«

»

Vietnamese Coriander

Persicaria odorata, the Vietnamese coriander, is a herb whose leaves are used in Southeast Asian cooking.

sprig-of-vietnamese-coriander

Sprig of Vietnamese Coriander

Other English names for the herb include Vietnamese mint, Vietnamese cilantro, Cambodian mint, hot mint, and laksa leaf. Its Vietnamese name is rau răm, while in Indonesia, Malaysia and Singapore it is called daun kesum, daun kesom or daun laksa. In Thailand, it is called phak phai (ผักไผ่) and the Hmong word for it is luam laws. In Laos, it is called phak phaew (ຜັກແພວ), and in Cambodia chi krasang tomhom (ជីរក្រសាំងទំហំ) or chi pong tea koun (ជីរពងទាកូន). In North-East India, Manipur state uses this as garnishing herb over various cuisines like eromba and singju. Manipuris called it as Phak-Pai.
[no_toc]
It is neither related to the mints, nor is it in the mint family Lamiaceae but the general appearance and odour are reminiscent. Persicaria is in the family Polygonaceae, collectively known as smartweeds or pinkweeds.

Uses

Flag_of_VietnamAbove all, the leaf is identified with Vietnamese cuisine, where it is commonly eaten fresh in salads (including chicken salad) and in raw summer rolls (gỏi cuốn), as well as in some soups such as canh chua and bún thang, and stews, such as fish kho tộ. It is also popularly eaten with hột vịt lộn (fertilied duck egg).

Flag_of_CambodiaIn the cuisine of Cambodia, the leaf is known as chi krasang tomhom (ជីរក្រសាំងទំហំ) and is used in soups, stews, salads, and the Cambodian summer rolls, naem (ណែម).

Flag_of_SingaporeFlag_of_MalaysiaIn Singapore and Malaysia, the shredded leaf is an essential ingredient of laksa, a spicy noodle soup, so much so that the Malay name daun laksa means “laksa leaf.”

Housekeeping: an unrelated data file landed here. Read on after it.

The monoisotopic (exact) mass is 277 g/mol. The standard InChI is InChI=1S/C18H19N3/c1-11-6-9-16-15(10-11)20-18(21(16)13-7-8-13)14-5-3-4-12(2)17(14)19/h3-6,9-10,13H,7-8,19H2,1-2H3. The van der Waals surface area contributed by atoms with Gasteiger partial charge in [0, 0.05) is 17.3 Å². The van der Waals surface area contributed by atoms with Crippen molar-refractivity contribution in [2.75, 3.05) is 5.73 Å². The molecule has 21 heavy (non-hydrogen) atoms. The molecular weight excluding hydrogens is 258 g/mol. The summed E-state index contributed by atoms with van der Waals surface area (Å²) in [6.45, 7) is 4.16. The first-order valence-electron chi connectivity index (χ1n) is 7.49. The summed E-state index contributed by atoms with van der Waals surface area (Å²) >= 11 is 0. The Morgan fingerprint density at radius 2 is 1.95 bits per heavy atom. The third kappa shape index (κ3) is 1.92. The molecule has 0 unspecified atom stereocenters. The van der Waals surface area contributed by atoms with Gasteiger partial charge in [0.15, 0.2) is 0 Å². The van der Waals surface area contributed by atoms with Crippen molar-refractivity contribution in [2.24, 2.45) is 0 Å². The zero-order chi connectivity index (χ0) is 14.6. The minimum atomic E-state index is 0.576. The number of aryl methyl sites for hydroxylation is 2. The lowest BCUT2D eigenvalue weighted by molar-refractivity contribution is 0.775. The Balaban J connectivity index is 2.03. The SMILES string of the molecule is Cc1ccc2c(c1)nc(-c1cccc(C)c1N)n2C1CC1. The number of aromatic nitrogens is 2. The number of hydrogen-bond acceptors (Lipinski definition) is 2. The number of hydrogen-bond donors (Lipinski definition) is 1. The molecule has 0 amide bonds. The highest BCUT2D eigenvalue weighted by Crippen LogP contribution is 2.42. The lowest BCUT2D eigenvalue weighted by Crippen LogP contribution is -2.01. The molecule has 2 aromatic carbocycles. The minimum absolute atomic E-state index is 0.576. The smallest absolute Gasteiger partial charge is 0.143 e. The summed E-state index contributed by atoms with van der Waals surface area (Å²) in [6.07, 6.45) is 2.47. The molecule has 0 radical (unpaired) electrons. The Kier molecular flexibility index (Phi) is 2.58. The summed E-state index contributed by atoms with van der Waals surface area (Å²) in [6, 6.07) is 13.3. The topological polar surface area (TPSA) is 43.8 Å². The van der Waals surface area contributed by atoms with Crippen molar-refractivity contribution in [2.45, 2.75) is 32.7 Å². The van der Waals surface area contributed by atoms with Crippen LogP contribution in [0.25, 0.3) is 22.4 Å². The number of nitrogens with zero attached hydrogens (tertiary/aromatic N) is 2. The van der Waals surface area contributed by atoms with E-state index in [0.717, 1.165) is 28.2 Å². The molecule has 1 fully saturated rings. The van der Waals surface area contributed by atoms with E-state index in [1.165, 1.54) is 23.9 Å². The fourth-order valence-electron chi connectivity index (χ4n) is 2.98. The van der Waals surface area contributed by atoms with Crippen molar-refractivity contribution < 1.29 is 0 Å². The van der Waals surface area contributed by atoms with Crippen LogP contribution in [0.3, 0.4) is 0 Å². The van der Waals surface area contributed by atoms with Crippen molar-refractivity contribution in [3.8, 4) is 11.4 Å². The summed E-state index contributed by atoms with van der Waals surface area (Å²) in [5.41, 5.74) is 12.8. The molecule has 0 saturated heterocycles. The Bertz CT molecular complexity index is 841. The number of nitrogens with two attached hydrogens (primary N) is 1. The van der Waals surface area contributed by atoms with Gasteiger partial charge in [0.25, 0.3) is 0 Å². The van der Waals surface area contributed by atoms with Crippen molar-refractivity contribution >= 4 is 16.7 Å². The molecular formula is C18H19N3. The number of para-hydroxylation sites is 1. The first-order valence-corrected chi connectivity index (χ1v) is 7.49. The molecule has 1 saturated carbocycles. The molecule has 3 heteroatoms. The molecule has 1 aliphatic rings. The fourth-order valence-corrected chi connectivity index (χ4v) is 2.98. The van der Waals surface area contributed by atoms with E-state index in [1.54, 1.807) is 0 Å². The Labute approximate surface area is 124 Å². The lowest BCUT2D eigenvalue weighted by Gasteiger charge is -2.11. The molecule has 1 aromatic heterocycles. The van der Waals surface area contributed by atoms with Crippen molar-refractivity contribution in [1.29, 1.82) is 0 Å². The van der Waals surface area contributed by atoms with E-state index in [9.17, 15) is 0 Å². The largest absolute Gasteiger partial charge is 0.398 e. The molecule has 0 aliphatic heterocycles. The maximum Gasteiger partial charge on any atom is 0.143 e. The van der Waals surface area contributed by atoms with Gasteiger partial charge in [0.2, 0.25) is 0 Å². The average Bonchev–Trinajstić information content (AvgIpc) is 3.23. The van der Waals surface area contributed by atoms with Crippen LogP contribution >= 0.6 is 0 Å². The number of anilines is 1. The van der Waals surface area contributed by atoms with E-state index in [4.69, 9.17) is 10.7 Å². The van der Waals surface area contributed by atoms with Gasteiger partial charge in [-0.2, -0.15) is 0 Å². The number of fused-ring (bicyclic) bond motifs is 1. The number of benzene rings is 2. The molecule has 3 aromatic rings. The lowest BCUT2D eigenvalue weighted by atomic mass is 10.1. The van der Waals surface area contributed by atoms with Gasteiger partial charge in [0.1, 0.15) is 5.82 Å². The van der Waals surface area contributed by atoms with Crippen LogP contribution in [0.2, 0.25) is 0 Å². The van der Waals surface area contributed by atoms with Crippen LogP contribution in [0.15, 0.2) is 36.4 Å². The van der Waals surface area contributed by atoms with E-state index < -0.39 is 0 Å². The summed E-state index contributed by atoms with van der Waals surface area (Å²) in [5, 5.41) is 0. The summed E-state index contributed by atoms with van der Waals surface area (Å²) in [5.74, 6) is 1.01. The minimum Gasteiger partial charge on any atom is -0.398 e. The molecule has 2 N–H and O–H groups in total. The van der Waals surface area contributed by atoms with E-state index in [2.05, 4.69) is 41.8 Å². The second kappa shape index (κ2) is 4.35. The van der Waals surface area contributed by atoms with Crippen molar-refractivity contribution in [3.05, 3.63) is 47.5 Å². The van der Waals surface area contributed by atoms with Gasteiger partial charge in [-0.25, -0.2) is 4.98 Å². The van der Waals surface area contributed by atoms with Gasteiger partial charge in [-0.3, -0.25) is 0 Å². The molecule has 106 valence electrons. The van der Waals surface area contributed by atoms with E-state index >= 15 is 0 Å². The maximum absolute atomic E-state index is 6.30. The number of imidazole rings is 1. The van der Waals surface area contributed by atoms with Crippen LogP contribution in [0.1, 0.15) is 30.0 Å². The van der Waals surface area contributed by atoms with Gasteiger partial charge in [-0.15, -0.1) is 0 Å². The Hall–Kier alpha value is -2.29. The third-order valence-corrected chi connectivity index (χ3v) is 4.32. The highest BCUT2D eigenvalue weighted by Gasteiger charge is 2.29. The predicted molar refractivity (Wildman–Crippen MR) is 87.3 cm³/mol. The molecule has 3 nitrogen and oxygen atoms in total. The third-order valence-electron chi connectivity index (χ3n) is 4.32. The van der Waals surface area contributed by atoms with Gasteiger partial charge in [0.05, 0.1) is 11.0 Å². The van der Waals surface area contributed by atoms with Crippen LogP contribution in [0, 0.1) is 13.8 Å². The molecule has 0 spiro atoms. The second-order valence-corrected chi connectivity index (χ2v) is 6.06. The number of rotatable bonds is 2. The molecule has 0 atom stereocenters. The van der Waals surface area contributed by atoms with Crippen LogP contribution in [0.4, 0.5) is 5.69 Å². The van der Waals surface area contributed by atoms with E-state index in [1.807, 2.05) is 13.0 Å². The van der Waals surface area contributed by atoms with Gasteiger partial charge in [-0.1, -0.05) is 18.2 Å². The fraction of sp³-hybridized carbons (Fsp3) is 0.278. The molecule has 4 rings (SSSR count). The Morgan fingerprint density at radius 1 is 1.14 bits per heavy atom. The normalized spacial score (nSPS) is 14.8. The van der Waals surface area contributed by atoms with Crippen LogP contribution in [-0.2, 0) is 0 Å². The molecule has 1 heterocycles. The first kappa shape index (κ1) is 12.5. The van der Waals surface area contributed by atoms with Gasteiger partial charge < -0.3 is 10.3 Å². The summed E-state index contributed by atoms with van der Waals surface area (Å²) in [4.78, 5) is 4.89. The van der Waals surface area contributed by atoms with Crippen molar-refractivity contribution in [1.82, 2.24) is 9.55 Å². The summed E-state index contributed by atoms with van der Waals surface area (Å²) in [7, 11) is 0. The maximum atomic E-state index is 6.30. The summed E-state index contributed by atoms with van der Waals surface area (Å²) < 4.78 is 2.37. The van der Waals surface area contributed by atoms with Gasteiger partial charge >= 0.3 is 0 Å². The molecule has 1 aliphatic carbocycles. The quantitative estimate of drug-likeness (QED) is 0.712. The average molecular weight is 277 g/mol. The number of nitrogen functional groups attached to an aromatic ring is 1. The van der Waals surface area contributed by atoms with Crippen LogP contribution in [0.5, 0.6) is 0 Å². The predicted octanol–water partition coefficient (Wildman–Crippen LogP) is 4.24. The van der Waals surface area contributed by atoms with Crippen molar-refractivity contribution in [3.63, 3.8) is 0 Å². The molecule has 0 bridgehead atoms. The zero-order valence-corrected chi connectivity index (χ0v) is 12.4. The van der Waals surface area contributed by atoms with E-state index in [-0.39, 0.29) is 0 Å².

Flag of LaosFlag of ThailandIn Laos and certain parts of Thailand the leaf is eaten with raw beef larb (Lao: ລາບ).

Flag_of_AustraliaIn Australia the plant is being investigated as a source of essential oil (kesom oil).

Substitutes

  • Mint
  • Equal parts mint and coriander
 
Comments and Feedback
 

Be the First to Comment!

Notify of
avatar
 
smilegrinwinkmrgreenneutraltwistedarrowshockunamusedcooleviloopsrazzrollcryeeklolmadsadexclamationquestionideahmmbegwhewchucklesillyenvyshutmouthapplausewhat-is-thatwell-donewant-a-tasteparty-animal
wpDiscuz
Around The Web
 
loading...
 
Hi There - We notice that you have an ad-blocker
Plenty of visitors do. All we ask is that you please consider sharing us or commenting on the post as a nice gesture.
Thank you for visiting The Taste of Aussie
Your Information will never be shared with any third party.
OR
General Profile
User Information
John Doe
Professor of Botanics
Born and raised in Dublin, Ireland, John is a superior specialist in growing palms and exotic plants.
Social rating:
OR
ARE YOU READY? GET IT NOW!
Vel eros amet amet mauris a habitasse scel erisque? Vel urna dis et, placerat phasellus, diam in! Placerat nec facilisis, tortor tristique. Arcu placerat sagittis, velit lorem scelerisque egestas placerat.
Subscribe Now
Join our weekly newsletter for more great recipes
OR
Just before you go
Please consider sharing us or commenting
on the post as a nice gesture.
Thank you for visiting The Taste of Aussie
Just before you go - please share us with your friends and followers.
Thank you for visiting
The Taste of Aussie
Subscribe Now
Join our free weekly newsletter to get the best recipes and cooking information.
OR
Recipe Newsletter
Subscribe to our ad-free newsletter and get new recipes and cooking info every weekend
Or use Social Media to Sign-up
PROBABLY THE BEST SITE
IN THE WORLD
IS GIVING YOU THE CHANCE TO SUBSCRIBE
TO PROBABLY THE BEST NEWSLETTER IN THE WORLD
OR